Fighting games bear almost no explanation. You and your opponent both start off with full health bars. Your job is to make your opponent's bar run out before your's does. You'll move around a 2D plane while attacking your opponent with punches, kicks, throws, and special abilities. Of course, defense is also important. The Street Fighter franchise is probably the reason why fighting games have survived over the years, and it's still the king.

One simple word defines Super Street Fighter IV, and that word is "more." Yes, Street Fighter IV is a fantastic game, but even the hardest of the hardcore will admit that it's missing a few things.

If you wanted a bigger roster of fighters, you got it. Super Street Fighter IV introduces some classic characters to the modern era while marking the arrival of a few newcomers. Classics like Dee Jay and T. Hawk stand proudly alongside formidable new fighters Juri and Hakan. Juri is a Korean Taekwondo expert with a dark secret, but the self-proclaimed "Oil King of Turkey" is by far my favorite addition. He's like Zangief, (only red and oily) and his Ultra Combos are hysterically funny. All in all, there are ten new fighters.

A few new challengers aren't the only additions. Each character now has two Ultra Combos. The new Ultra Combos are still extremely fun to execute and watch, but many of them aren't as powerful as the originals. In addition, some of them are extremely difficult to pull off -- most notably, Zangief's anti-air Siberian Blizzard grapple. Some of them are counter Ultra Combos, which require an attack on the part of your opponent. I kind of wish you didn't have to choose between one combo and the other, but I guess we can't all have our cake and eat it too.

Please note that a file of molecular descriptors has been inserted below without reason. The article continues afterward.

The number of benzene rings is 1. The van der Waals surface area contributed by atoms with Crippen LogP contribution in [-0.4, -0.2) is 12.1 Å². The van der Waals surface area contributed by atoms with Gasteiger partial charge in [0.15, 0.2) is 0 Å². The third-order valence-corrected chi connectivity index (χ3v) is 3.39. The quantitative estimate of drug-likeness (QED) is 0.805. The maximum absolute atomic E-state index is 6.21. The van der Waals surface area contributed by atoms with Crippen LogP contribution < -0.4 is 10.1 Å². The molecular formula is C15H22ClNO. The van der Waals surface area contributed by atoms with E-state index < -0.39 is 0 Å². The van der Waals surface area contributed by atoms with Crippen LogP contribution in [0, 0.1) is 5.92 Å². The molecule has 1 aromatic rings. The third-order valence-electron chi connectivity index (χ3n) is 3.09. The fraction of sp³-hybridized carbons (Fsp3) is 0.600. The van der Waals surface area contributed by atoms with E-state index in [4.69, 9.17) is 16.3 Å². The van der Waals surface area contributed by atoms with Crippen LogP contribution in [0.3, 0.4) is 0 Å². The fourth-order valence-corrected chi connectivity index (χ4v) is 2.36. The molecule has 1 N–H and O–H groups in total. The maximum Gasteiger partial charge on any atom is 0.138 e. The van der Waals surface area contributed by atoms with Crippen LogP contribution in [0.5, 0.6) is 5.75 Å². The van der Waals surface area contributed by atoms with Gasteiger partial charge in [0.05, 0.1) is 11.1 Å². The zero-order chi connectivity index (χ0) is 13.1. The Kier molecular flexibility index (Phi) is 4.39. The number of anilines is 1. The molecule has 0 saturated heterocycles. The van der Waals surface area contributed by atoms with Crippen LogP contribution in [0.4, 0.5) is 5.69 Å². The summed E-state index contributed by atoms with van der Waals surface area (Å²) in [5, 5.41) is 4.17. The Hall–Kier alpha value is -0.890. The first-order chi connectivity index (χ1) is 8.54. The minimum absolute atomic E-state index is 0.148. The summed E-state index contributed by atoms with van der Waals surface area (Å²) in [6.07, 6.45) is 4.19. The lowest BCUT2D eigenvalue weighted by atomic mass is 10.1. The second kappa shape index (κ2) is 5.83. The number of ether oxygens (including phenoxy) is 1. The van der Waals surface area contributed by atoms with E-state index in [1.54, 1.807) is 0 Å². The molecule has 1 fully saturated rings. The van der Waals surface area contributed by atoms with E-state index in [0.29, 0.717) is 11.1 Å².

Balance is important in a fighting game. In fact, it might even be the most important part of a fighting game. Super Street Fighter IV is all about balance. Some characters were a bit overpowered in Street Fighter IV -- I've got a certain scarred Muay Thai fighter in mind. This game nerfs the overpowered characters and buffs the underpowered ones. The only character I can see people being iffy on is Dudley, but I don't see any real problem areas.